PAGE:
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Topic: Niuean war stones

In Niue, war stones or maka, were thrown by hand, rather than by the use of a sling, as in the Cook Islands and New Caledonia. The heavy stones, usually made of stalactite material which are found in caves, are polished and often lemon-shaped. Although the stones could be carried in baskets, they were also carried in girdles or belts called kafa, which were made up of hundreds of strands of braided human hair, and worn by a person of rank.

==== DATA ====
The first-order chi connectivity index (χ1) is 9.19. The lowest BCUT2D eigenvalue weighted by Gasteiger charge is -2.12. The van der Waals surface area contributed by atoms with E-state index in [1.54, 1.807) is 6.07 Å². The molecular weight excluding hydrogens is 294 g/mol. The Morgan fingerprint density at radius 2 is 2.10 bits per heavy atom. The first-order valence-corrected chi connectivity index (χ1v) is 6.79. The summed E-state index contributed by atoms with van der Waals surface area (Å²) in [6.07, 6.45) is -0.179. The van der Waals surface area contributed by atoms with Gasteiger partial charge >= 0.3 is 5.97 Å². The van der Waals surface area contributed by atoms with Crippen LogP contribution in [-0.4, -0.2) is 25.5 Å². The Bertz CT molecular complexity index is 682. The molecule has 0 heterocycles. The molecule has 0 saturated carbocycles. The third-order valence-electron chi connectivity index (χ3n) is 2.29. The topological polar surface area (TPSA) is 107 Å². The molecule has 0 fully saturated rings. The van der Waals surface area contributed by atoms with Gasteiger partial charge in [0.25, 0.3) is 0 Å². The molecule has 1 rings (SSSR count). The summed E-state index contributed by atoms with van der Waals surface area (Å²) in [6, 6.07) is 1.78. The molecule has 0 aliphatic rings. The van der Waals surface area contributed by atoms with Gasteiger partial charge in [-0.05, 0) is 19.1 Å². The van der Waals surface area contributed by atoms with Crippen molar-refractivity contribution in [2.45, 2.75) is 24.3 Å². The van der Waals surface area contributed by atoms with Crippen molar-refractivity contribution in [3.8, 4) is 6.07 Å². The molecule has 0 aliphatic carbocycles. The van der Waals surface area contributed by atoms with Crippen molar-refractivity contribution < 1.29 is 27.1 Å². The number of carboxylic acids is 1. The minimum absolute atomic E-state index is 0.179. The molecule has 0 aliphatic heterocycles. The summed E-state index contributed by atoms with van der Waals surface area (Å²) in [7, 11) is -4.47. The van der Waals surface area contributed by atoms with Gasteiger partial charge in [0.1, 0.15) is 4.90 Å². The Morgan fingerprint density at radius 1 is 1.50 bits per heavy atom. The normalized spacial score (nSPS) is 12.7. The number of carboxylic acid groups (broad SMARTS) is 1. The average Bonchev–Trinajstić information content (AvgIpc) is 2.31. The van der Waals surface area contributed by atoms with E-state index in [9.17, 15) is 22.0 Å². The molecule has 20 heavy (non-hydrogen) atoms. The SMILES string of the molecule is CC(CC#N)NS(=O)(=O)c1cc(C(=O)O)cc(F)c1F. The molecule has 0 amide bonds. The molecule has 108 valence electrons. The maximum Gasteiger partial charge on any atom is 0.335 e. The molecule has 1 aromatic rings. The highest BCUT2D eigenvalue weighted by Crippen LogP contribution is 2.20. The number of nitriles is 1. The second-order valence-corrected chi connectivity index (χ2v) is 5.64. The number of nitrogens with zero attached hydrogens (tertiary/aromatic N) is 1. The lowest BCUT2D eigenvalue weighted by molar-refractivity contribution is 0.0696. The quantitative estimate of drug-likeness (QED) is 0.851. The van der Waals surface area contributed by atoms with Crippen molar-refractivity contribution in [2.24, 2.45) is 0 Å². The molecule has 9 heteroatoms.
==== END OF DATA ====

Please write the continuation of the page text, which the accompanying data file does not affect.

The earliest known Niuean object to enter the collection, was a war stone, presented by Rev. J. Inglis in 1869. Although it appears to be made from marble, it is highly polished and a rare example. Lady Sarah Kinsey, wife of photographer Sir Joseph Kinsey, gifted a number of war stones to the museum in 1936, following the death of her husband.

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